The deal market remains hot, but many believe we’re coming to the late innings of an economic cycle. So, as the first quarter of 2019 wraps up, local executives, investors and advisers are watching closely for the slowdown that could be on the horizon.
Thus far, prices are holding up in terms of multiples, capital is still readily available for private transactions, and the mergers and acquisition climate in Pittsburgh remains fairly strong, says Jim Altman, senior vice president and middle market regional executive leader at Huntington Bank. However, the transactions funded in the public markets are somewhat turbulent from concerns about China, interest rate uncertainty and slowing global economic growth.
“Capital for private deals should remain favorable in 2019, as there remains enough unused powder with private equity funds,” Altman says. “But the sales price multiples may be impacted by an expected slowdown in economic growth.”
That slowdown could come in 2019, but he says it’s more likely to hit in 2020 or 2021.
As Western Pennsylvania dealmakers prepare to gather in downtown Pittsburgh on March 21 for ASPIRE 2019, Smart Business spoke with some of the players who drive local M&A activity about what they saw in 2018 and what they anticipate next.
Winds of change
When dealmakers are asked if it’s better to be a buyer or seller, the answer depends on your perspective.
Altman doesn’t believe the market has shifted from a seller’s market, yet. Demand still exceeds the supply, which favors sellers.
Christian A. Farmakis, shareholder and chairman of the board at Babst Calland, agrees that sellers still have the advantage. They were able to obtain higher than expected enterprise value on sales in 2018. There also weren’t as many distressed businesses available for buyers to take advantage of bargain pricing.
However, he knows that could change.
“We are keeping our eyes on political and economic factors, which could cause a slowdown in 2019 or beyond, like slowing economies in Europe, tariff concerns and the effects of absorption of the recent federal tax cuts,” Farmakis says.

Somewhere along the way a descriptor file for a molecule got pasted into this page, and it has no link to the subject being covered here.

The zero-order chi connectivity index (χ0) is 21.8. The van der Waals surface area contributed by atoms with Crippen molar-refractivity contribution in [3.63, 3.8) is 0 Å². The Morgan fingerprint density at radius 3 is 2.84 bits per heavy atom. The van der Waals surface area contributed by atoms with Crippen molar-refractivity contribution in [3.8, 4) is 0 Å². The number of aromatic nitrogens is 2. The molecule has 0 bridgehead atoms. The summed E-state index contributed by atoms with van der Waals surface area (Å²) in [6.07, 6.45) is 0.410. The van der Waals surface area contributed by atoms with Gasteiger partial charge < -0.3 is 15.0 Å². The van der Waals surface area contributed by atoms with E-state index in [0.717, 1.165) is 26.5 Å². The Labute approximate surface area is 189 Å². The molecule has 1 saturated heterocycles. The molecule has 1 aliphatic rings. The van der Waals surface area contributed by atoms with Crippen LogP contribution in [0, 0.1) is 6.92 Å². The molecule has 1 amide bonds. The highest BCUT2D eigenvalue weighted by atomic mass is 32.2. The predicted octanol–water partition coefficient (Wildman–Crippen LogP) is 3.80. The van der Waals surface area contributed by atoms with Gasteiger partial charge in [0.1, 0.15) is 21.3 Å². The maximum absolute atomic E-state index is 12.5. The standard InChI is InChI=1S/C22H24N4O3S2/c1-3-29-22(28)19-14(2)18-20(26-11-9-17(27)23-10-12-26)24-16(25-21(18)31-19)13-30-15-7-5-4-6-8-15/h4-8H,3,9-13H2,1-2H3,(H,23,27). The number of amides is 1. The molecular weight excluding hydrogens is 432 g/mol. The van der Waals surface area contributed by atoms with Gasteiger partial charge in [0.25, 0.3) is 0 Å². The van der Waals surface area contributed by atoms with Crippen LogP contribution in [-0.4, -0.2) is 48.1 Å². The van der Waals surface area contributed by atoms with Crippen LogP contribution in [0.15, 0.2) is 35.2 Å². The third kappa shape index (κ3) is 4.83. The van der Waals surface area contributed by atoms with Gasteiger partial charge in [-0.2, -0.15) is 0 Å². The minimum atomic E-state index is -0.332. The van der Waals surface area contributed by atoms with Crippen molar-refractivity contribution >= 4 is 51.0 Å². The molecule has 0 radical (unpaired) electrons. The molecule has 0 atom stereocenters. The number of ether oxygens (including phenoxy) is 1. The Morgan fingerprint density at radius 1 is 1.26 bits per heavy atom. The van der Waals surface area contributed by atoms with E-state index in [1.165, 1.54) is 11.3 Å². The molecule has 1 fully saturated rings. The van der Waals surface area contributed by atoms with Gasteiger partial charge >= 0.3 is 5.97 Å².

Greg Steve, senior vice president and regional sales manager at Wells Fargo, says strong valuations and market liquidity make it a great time to be a seller, but that doesn’t mean there aren’t good opportunities for buyers to create value via improved operations, expanding geographically and M&A synergies.
He expects the regional M&A market to remain solid in 2019 but understands the window for higher valuations may be closing if expectations of future earnings start to slide.
“The opportunities for distressed M&A buyers may expand later in 2019 if the economy finally slows and corporate orphans and/or underperforming companies are put on the market,” Steve says.
“It is a better time to be a buyer today, and going forward, due mainly to the overall economy potentially slowing down,” he says. “This could lower multiples and take some groups out of the market.”
Buyers are looking to adjust purchase prices appropriately, but that depends on what sector the target company operates in, Donatelli says.
“The tax climate, foreign relationships, uncertainty on interest rates and overall political climate have made my clients very anxious,” he says.
He’s also seeing less cash exchanging hands and more rollover equity or mergers.
The region’s bankers, lawyers and accountants aren’t the only ones keeping an eye out.
Stephen J. Gurgovits Jr., managing partner of Tecum Capital, says his PE firm has plenty of capital to deploy, despite a record year of investments from its funds. But he is thinking more about a global slowdown, even though it hasn’t manifested within Tecum’s portfolio.
“We are certainly more aware and keeping a closer eye on markets and monthly performance, while watching key economic indicators for more clarity. We are moving into 2019 approaching deals with a little more caution, but we are also fairly conservative in our investment philosophies anyway,” Gurgovits says, adding that perhaps a slowdown will bring rationalization to valuations.